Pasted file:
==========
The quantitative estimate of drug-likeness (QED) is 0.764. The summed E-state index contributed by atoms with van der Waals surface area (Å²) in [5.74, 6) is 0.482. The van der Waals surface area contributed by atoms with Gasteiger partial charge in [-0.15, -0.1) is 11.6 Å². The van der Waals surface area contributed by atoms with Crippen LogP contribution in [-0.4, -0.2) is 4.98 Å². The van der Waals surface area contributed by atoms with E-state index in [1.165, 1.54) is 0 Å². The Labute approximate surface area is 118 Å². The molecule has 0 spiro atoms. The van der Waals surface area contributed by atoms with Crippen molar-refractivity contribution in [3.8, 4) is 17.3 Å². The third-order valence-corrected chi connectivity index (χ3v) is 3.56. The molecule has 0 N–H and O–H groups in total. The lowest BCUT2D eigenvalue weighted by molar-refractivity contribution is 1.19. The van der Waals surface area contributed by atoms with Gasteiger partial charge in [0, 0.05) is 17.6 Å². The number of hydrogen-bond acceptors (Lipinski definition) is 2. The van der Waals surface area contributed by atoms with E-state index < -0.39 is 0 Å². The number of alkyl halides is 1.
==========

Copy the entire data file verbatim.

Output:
The quantitative estimate of drug-likeness (QED) is 0.764. The summed E-state index contributed by atoms with van der Waals surface area (Å²) in [5.74, 6) is 0.482. The van der Waals surface area contributed by atoms with Gasteiger partial charge in [-0.15, -0.1) is 11.6 Å². The van der Waals surface area contributed by atoms with Crippen LogP contribution in [-0.4, -0.2) is 4.98 Å². The van der Waals surface area contributed by atoms with E-state index in [1.165, 1.54) is 0 Å². The Labute approximate surface area is 118 Å². The molecule has 0 spiro atoms. The van der Waals surface area contributed by atoms with Crippen molar-refractivity contribution in [3.8, 4) is 17.3 Å². The third-order valence-corrected chi connectivity index (χ3v) is 3.56. The molecule has 0 N–H and O–H groups in total. The lowest BCUT2D eigenvalue weighted by molar-refractivity contribution is 1.19. The van der Waals surface area contributed by atoms with Gasteiger partial charge in [0, 0.05) is 17.6 Å². The number of hydrogen-bond acceptors (Lipinski definition) is 2. The van der Waals surface area contributed by atoms with E-state index < -0.39 is 0 Å². The number of alkyl halides is 1.